Since 2010, there have been four different major health care reform efforts, and Colorado is one of just a handful of states that has tried each one. Now, Aguilar is proposing ColoradoCare, a resident-owned, universal healthcare system for Colorado residents.
“We’re in a great position to be leaders on this,” she said Thursday.
Aguilar visited Cortez and gave a presentation at City Hall Thursday to discuss ColoradoCare, which will be on the Nov. 8 election ballot as Amendment 69. The talk was put on by the League of Women Voters, and about 30 people attended. Aguilar, a medical doctor, is an author of the amendment.
Starting in 2017, states will be allowed to apply for a waiver from the Affordable Care Act. To be granted the waiver, states must show that a state-based system would provide the same benefits and serve the same people as the ACA, Aguilar said.
All Coloradans would be automatically enrolled in ColoradoCare, bringing health care to 100 percent of state residents, Aguilar said. About 350,000 Coloradans remain uninsured, she said. About 700,000 people are underinsured — meaning they spend more than 10 percent of their income for insurance and cannot afford to access medical care, she said.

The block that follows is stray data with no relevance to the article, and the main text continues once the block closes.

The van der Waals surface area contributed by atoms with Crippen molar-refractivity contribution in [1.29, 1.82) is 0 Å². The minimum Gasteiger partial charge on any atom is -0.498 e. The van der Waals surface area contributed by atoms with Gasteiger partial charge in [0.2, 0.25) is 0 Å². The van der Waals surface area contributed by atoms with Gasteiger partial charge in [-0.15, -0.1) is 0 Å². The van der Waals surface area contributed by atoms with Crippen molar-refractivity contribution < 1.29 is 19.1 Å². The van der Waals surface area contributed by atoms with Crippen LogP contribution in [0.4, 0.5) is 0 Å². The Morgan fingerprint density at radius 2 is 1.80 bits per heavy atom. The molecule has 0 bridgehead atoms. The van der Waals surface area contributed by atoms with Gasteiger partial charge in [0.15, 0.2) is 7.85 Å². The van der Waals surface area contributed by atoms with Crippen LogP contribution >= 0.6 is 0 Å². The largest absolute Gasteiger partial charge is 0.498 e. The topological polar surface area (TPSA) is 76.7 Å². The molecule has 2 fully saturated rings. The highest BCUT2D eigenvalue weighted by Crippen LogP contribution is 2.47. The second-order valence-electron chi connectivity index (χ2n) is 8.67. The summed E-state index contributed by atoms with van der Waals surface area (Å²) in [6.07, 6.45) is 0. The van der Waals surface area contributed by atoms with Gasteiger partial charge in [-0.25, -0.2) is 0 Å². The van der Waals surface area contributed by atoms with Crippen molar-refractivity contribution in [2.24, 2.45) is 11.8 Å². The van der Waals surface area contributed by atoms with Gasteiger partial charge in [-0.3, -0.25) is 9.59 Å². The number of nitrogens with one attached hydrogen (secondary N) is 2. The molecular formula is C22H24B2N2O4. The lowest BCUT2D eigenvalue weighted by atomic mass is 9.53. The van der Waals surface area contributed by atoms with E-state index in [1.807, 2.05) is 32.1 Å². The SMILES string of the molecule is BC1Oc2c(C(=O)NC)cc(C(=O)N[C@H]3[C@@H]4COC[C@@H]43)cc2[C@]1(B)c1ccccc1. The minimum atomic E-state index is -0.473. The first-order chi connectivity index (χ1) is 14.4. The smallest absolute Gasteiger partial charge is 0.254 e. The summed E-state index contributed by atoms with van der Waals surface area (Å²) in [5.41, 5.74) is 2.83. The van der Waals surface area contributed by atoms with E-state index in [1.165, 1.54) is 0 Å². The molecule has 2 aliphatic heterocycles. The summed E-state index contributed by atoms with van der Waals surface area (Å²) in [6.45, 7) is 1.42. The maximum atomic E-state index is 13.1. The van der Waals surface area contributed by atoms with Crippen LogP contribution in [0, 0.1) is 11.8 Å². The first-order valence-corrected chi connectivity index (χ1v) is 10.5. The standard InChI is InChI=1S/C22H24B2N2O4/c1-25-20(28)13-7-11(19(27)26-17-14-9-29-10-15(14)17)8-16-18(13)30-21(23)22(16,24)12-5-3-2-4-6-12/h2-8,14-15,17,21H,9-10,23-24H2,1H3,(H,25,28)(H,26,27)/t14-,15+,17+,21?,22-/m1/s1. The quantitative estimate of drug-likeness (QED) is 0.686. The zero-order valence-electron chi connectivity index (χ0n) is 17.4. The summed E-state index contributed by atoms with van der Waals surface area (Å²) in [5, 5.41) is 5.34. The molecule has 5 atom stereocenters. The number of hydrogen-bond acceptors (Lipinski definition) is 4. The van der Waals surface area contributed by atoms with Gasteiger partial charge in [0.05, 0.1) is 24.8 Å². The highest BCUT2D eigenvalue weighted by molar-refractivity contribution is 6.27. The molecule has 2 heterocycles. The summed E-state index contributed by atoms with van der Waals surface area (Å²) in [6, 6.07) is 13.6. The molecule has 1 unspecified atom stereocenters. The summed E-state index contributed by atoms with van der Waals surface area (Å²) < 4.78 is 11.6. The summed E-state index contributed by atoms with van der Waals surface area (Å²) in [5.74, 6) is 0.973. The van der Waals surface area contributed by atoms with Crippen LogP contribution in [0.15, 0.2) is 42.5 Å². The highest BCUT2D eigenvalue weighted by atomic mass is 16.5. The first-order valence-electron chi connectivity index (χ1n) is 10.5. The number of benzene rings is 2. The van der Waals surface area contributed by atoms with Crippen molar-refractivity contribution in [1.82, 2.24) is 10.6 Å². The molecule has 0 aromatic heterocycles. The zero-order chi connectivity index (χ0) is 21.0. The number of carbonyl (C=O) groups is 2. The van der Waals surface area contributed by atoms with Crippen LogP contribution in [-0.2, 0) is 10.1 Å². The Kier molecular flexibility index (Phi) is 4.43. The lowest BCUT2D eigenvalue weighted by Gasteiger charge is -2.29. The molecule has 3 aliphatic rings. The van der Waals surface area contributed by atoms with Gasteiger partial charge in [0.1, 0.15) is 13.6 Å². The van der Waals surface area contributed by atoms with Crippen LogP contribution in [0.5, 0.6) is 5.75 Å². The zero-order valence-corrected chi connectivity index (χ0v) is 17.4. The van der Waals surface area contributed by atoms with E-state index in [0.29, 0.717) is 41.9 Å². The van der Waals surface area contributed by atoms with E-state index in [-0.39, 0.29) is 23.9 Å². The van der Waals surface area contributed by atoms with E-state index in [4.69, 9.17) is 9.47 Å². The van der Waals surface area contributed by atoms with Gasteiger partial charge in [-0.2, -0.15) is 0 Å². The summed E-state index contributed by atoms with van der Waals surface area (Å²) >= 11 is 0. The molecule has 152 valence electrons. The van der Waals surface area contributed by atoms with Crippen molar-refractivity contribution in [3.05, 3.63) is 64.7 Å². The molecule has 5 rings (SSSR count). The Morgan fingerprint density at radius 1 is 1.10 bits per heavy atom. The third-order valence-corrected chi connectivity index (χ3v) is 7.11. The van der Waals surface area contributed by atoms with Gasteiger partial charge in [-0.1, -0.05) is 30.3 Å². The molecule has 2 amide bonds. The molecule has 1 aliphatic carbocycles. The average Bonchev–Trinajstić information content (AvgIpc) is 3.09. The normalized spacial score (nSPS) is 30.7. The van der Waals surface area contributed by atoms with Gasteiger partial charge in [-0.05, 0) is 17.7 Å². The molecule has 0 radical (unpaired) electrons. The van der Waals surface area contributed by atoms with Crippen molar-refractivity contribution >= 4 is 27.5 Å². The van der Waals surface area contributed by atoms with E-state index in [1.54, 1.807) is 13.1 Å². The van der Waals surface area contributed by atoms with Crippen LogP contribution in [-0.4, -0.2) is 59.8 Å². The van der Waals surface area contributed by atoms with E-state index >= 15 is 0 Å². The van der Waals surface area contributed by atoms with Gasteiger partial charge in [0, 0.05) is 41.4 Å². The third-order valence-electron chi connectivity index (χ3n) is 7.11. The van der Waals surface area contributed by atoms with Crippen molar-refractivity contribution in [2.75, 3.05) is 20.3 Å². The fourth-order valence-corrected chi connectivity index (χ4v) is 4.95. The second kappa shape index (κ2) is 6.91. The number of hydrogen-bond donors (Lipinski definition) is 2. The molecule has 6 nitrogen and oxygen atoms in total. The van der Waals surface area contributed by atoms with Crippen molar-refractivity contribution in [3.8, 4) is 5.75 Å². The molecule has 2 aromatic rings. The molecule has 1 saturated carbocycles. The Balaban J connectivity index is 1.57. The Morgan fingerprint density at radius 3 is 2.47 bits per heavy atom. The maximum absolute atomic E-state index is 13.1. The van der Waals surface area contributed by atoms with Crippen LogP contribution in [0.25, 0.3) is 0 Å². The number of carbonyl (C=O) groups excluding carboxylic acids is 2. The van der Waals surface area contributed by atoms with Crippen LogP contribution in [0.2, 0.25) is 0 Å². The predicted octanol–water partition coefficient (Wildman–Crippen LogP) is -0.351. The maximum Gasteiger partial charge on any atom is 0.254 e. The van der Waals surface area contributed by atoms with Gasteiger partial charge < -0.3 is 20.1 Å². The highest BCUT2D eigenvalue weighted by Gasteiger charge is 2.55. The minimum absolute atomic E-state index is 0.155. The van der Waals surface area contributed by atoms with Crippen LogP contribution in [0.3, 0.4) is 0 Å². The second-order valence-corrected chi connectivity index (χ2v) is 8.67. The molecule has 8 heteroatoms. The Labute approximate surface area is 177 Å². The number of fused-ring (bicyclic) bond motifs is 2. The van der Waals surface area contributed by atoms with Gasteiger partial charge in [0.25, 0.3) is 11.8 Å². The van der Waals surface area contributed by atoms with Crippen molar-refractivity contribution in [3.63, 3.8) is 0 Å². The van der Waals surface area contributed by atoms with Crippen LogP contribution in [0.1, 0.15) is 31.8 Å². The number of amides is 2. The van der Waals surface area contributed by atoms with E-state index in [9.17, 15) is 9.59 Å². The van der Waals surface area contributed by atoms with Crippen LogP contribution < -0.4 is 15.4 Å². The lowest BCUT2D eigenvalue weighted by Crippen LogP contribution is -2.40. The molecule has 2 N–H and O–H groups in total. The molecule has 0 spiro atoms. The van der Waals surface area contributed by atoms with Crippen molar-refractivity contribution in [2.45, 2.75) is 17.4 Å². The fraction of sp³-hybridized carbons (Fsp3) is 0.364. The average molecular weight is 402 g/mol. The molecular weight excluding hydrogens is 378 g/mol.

The program would be funded by a payroll tax — 6.67 percent for employers and 3.33 percent for employees — and there would be no deductibles or premiums, Aguilar said. ColoradoCare would not be part of a governmental entity, instead governed by an elected board of directors, she said.
The payroll taxes would raise $25 billion in the first year of the program, and further bureaucracy reductions would save the state $4.5 billion, Aguilar said. Currently, the state is spending up to $38 billion per year on health care costs, she added.
In Colorado, a paradox exists between Front Range communities, where insurance rates are lower, and rural areas that have higher costs, Aguilar said. ColoradoCare would give health providers a fairer rate for serving patients on Medicaid, of which there are about a million, Aguilar said. Since there would be no deductibles under ColoradoCare, the middle class would benefit and pay less out-of-pocket, she said.
Private, profit-based health providers keep finding new ways to make money from insurance, she said.
“Profits are going to shareholders while people are dying and can’t afford the care they need,” Aguilar said.
Aguilar looks to other countries, such as Denmark, that have been able to provide health care to all residents. Colorado is a good-size state to try a universal health care system on for size, she said. It gives the state an opportunity to try a system that is optimized for Colorado, rather than the ACA, which is designed as a “one size fits all” system, Aguilar said.
If the ACA waiver is denied, any money spent on ColoradoCare would be refunded to taxpayers, Aguilar said. She has confidence in the system, though.
“I’m very optimistic that this will work,” Aguilar said.